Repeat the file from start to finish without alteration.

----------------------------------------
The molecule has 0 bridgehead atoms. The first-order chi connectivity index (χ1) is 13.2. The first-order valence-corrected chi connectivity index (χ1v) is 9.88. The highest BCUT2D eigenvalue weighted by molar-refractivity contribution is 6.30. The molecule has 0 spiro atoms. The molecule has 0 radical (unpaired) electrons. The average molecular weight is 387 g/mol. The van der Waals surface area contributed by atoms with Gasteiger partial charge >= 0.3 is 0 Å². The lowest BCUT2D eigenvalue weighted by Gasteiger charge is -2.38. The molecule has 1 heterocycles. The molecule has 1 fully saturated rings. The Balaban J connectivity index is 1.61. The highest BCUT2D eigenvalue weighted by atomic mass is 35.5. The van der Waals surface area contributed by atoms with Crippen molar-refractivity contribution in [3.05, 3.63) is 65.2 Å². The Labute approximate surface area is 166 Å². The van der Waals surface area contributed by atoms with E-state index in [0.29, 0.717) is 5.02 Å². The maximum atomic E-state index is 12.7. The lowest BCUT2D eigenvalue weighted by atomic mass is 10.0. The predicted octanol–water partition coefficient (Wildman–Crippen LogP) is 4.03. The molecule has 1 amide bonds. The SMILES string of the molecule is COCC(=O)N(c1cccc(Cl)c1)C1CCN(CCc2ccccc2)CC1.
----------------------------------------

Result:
The molecule has 0 bridgehead atoms. The first-order chi connectivity index (χ1) is 13.2. The first-order valence-corrected chi connectivity index (χ1v) is 9.88. The highest BCUT2D eigenvalue weighted by molar-refractivity contribution is 6.30. The molecule has 0 spiro atoms. The molecule has 0 radical (unpaired) electrons. The average molecular weight is 387 g/mol. The van der Waals surface area contributed by atoms with Gasteiger partial charge >= 0.3 is 0 Å². The lowest BCUT2D eigenvalue weighted by Gasteiger charge is -2.38. The molecule has 1 heterocycles. The molecule has 1 fully saturated rings. The Balaban J connectivity index is 1.61. The highest BCUT2D eigenvalue weighted by atomic mass is 35.5. The van der Waals surface area contributed by atoms with Crippen molar-refractivity contribution in [3.05, 3.63) is 65.2 Å². The Labute approximate surface area is 166 Å². The van der Waals surface area contributed by atoms with E-state index in [0.29, 0.717) is 5.02 Å². The maximum atomic E-state index is 12.7. The lowest BCUT2D eigenvalue weighted by atomic mass is 10.0. The predicted octanol–water partition coefficient (Wildman–Crippen LogP) is 4.03. The molecule has 1 amide bonds. The SMILES string of the molecule is COCC(=O)N(c1cccc(Cl)c1)C1CCN(CCc2ccccc2)CC1.